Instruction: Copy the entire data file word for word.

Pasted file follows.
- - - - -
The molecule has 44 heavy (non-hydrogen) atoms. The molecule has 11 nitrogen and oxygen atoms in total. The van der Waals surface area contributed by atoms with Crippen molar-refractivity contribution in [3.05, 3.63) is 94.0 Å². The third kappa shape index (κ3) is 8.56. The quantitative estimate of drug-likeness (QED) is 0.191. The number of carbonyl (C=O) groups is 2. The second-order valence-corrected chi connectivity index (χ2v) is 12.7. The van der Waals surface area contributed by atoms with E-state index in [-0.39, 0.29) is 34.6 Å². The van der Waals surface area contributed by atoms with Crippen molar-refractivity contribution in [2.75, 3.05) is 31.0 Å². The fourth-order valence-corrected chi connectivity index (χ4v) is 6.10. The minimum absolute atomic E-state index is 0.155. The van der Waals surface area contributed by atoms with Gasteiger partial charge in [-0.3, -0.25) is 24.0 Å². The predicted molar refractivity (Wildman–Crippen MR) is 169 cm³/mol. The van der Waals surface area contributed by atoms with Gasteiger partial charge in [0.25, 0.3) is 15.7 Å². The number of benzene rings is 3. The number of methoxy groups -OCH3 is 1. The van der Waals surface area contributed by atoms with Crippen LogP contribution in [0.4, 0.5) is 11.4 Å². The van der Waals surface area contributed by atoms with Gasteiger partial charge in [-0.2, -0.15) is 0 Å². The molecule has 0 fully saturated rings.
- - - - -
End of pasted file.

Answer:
The molecule has 44 heavy (non-hydrogen) atoms. The molecule has 11 nitrogen and oxygen atoms in total. The van der Waals surface area contributed by atoms with Crippen molar-refractivity contribution in [3.05, 3.63) is 94.0 Å². The third kappa shape index (κ3) is 8.56. The quantitative estimate of drug-likeness (QED) is 0.191. The number of carbonyl (C=O) groups is 2. The second-order valence-corrected chi connectivity index (χ2v) is 12.7. The van der Waals surface area contributed by atoms with E-state index in [-0.39, 0.29) is 34.6 Å². The van der Waals surface area contributed by atoms with Crippen molar-refractivity contribution in [2.75, 3.05) is 31.0 Å². The fourth-order valence-corrected chi connectivity index (χ4v) is 6.10. The minimum absolute atomic E-state index is 0.155. The van der Waals surface area contributed by atoms with Gasteiger partial charge in [-0.3, -0.25) is 24.0 Å². The predicted molar refractivity (Wildman–Crippen MR) is 169 cm³/mol. The van der Waals surface area contributed by atoms with Gasteiger partial charge in [0.25, 0.3) is 15.7 Å². The number of benzene rings is 3. The number of methoxy groups -OCH3 is 1. The van der Waals surface area contributed by atoms with Crippen LogP contribution in [0.4, 0.5) is 11.4 Å². The van der Waals surface area contributed by atoms with Gasteiger partial charge in [-0.2, -0.15) is 0 Å². The molecule has 0 fully saturated rings.